So a lot of the ideas that we're going to somehow invent a new energy system, right, does not recognize the fact that that energy has to come from some way you have, you have to have a source of energy, and you have a technology to access it. Right. And then once we develop that, we've got to manufacture in large enough numbers to be available to everyone. But they're the steps that we have to go through. There are things I'm actually sort of looking at Urban unconventional nature, we're moving into an environment where all conventional solutions are going to be problematic. And so unconventional ideas that we previously rejected, might all of a sudden be forced into, out in the open again, once more. So the future like, which is the idea of the horse race, where you've got multiple horses, and each horse has a scenario? Right? Instead of putting my hat on one scenario, this is what will happen, or have say, like 10 scenarios? And then so what do I need to see, before I can say this scenario is valid, and which horse is going to make race, and how many of these horses aren't going to make it over the line. And so you put yourself in a position where you don't have to actually commit to any one scenario or another, you have an understanding of a set of issues. Right? And so that's how I approach things, a series of systems that are in competition with each other. Now I see the problem. And the solution is our group human consciousness. We as a society, how have we done for the last century? Why is it the point blank refuse to see certain things? Why why is it we won't approach certain things? Why won't we consider certain ideas, and I think we're going to see some flamboyantly stupid actions from our leaders. As they try and hold things together with everyone, we'd like to keep it the same. So humanity, I believe, will go through a three step process. And if we don't do this, then we get the worst case scenario. And it all comes apart at the seams. And we're no different from a unique use culture. Right? Step one, all of us. And I mean, all of us have got to understand the true nature of the challenge in front of us, not just one challenge, but all of them. Because we've been able to use this exotic energy and the way our finances are structured, we've managed to put off all sorts of problems for a long time. The energy is drying up, the money is drying up. Now, all those problems are there all at once. So we've got to look at those problems and understand them for what they really are. And there's a lot of crap out there. There's a lot of things that we don't we found Because some things that I don't think are appropriate, or even sensible, and the real problems we might even look at, in many respects, that's for most people. So that's step one. Step two, is given those problems. And we just looked at one route through capabilities. What are our options for doing something here? Okay, once we've been through that, step three, is we make a plan for the first time. And when we do that, we've got to consciously decide as a group, what kind of world do we want to live in, after we decide who are we, and that sounds a little abstract after an engineering effort. But if we can't see the problems and the solutions, we're going nowhere, and the Malthusian Ian's are right. If we actually face these problems, and actually start to actually do things properly, and we all step up together, then there there are vectors out of this with the understanding that we are going to have the most difficult challenge in front of us in history, the generation that will actually build the next whatever it is, we'll have to be stronger than the generation that fought World War Two, right? That's the nature of the challenge in front of us. And so the world I'm fighting for, is a human species that actually understands that three step process.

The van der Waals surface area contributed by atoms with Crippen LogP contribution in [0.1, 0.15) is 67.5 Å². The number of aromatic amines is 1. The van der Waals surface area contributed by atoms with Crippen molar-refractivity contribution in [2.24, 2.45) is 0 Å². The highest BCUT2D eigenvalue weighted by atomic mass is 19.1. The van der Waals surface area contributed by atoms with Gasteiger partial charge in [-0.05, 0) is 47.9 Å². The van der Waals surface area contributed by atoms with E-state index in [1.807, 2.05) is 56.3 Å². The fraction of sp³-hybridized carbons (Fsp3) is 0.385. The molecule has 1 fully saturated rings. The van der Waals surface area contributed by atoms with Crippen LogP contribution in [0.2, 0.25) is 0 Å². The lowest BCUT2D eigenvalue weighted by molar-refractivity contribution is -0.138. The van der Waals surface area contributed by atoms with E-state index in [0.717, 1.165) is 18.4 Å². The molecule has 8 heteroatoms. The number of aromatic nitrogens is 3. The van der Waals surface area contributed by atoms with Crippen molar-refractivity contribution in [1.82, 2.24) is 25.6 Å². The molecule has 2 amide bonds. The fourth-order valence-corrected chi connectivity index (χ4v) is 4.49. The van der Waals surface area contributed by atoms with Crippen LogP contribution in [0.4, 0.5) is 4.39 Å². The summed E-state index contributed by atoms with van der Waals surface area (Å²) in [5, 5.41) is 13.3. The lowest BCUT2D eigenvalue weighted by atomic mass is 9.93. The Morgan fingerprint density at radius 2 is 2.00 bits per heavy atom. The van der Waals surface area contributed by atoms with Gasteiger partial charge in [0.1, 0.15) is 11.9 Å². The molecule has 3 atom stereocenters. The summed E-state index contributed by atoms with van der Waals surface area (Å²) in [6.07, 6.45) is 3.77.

Chris Keefer  1:21:21